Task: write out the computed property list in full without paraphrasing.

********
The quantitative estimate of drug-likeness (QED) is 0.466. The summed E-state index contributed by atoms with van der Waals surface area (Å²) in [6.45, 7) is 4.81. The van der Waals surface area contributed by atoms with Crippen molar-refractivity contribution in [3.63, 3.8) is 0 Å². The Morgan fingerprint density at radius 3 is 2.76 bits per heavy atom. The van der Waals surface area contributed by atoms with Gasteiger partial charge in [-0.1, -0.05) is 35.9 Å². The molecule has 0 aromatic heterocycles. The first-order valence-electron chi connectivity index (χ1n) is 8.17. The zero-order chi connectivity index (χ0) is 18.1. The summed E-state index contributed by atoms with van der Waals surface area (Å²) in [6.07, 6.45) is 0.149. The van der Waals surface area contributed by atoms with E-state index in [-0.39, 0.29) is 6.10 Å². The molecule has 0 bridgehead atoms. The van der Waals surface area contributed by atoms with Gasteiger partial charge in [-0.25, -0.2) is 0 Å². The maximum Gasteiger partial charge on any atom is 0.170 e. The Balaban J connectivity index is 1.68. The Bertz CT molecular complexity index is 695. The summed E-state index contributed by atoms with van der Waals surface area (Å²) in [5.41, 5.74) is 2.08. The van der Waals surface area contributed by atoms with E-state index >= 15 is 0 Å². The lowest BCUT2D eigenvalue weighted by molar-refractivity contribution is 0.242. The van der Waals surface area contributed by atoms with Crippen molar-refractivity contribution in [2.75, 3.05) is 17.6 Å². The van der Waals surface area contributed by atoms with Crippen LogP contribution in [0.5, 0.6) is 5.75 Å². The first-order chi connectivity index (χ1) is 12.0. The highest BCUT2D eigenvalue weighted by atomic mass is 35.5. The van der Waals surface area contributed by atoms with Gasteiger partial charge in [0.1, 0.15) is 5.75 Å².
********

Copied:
The quantitative estimate of drug-likeness (QED) is 0.466. The summed E-state index contributed by atoms with van der Waals surface area (Å²) in [6.45, 7) is 4.81. The van der Waals surface area contributed by atoms with Crippen molar-refractivity contribution in [3.63, 3.8) is 0 Å². The Morgan fingerprint density at radius 3 is 2.76 bits per heavy atom. The van der Waals surface area contributed by atoms with Gasteiger partial charge in [-0.1, -0.05) is 35.9 Å². The molecule has 0 aromatic heterocycles. The first-order valence-electron chi connectivity index (χ1n) is 8.17. The zero-order chi connectivity index (χ0) is 18.1. The summed E-state index contributed by atoms with van der Waals surface area (Å²) in [6.07, 6.45) is 0.149. The van der Waals surface area contributed by atoms with E-state index in [-0.39, 0.29) is 6.10 Å². The molecule has 0 bridgehead atoms. The van der Waals surface area contributed by atoms with Gasteiger partial charge in [-0.25, -0.2) is 0 Å². The maximum Gasteiger partial charge on any atom is 0.170 e. The Balaban J connectivity index is 1.68. The Bertz CT molecular complexity index is 695. The summed E-state index contributed by atoms with van der Waals surface area (Å²) in [5.41, 5.74) is 2.08. The van der Waals surface area contributed by atoms with E-state index >= 15 is 0 Å². The lowest BCUT2D eigenvalue weighted by molar-refractivity contribution is 0.242. The van der Waals surface area contributed by atoms with Crippen molar-refractivity contribution in [2.75, 3.05) is 17.6 Å². The van der Waals surface area contributed by atoms with Crippen LogP contribution in [0.5, 0.6) is 5.75 Å². The first-order chi connectivity index (χ1) is 12.0. The highest BCUT2D eigenvalue weighted by atomic mass is 35.5. The van der Waals surface area contributed by atoms with Gasteiger partial charge in [0.1, 0.15) is 5.75 Å².